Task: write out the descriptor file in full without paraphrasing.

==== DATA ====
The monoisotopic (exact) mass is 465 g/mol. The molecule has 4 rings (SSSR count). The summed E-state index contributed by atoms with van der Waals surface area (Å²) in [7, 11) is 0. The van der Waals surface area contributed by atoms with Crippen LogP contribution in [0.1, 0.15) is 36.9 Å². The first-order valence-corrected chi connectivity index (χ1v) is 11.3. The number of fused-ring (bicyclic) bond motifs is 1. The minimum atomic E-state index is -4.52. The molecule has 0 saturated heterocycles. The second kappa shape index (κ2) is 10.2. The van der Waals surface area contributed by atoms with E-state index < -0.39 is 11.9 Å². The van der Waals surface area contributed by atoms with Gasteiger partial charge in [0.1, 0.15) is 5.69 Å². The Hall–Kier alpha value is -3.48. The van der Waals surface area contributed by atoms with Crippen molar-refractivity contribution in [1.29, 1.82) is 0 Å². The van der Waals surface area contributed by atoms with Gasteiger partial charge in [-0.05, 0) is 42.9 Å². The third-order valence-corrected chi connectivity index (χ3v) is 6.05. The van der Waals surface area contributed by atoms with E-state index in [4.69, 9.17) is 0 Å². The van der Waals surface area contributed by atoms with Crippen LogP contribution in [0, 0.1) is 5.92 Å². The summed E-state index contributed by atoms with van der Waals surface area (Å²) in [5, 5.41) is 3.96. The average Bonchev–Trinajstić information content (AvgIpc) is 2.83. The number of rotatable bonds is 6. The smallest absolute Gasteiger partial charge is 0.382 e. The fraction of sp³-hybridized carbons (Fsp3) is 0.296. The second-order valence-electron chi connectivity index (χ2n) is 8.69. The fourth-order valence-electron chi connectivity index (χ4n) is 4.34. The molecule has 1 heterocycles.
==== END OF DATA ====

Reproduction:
The monoisotopic (exact) mass is 465 g/mol. The molecule has 4 rings (SSSR count). The summed E-state index contributed by atoms with van der Waals surface area (Å²) in [7, 11) is 0. The van der Waals surface area contributed by atoms with Crippen LogP contribution in [0.1, 0.15) is 36.9 Å². The first-order valence-corrected chi connectivity index (χ1v) is 11.3. The number of fused-ring (bicyclic) bond motifs is 1. The minimum atomic E-state index is -4.52. The molecule has 0 saturated heterocycles. The second kappa shape index (κ2) is 10.2. The van der Waals surface area contributed by atoms with E-state index < -0.39 is 11.9 Å². The van der Waals surface area contributed by atoms with Gasteiger partial charge in [0.1, 0.15) is 5.69 Å². The Hall–Kier alpha value is -3.48. The van der Waals surface area contributed by atoms with Crippen molar-refractivity contribution in [1.29, 1.82) is 0 Å². The van der Waals surface area contributed by atoms with Gasteiger partial charge in [-0.05, 0) is 42.9 Å². The third-order valence-corrected chi connectivity index (χ3v) is 6.05. The van der Waals surface area contributed by atoms with E-state index in [4.69, 9.17) is 0 Å². The van der Waals surface area contributed by atoms with Crippen LogP contribution in [0, 0.1) is 5.92 Å². The summed E-state index contributed by atoms with van der Waals surface area (Å²) in [5, 5.41) is 3.96. The average Bonchev–Trinajstić information content (AvgIpc) is 2.83. The number of rotatable bonds is 6. The smallest absolute Gasteiger partial charge is 0.382 e. The fraction of sp³-hybridized carbons (Fsp3) is 0.296. The second-order valence-electron chi connectivity index (χ2n) is 8.69. The fourth-order valence-electron chi connectivity index (χ4n) is 4.34. The molecule has 1 heterocycles.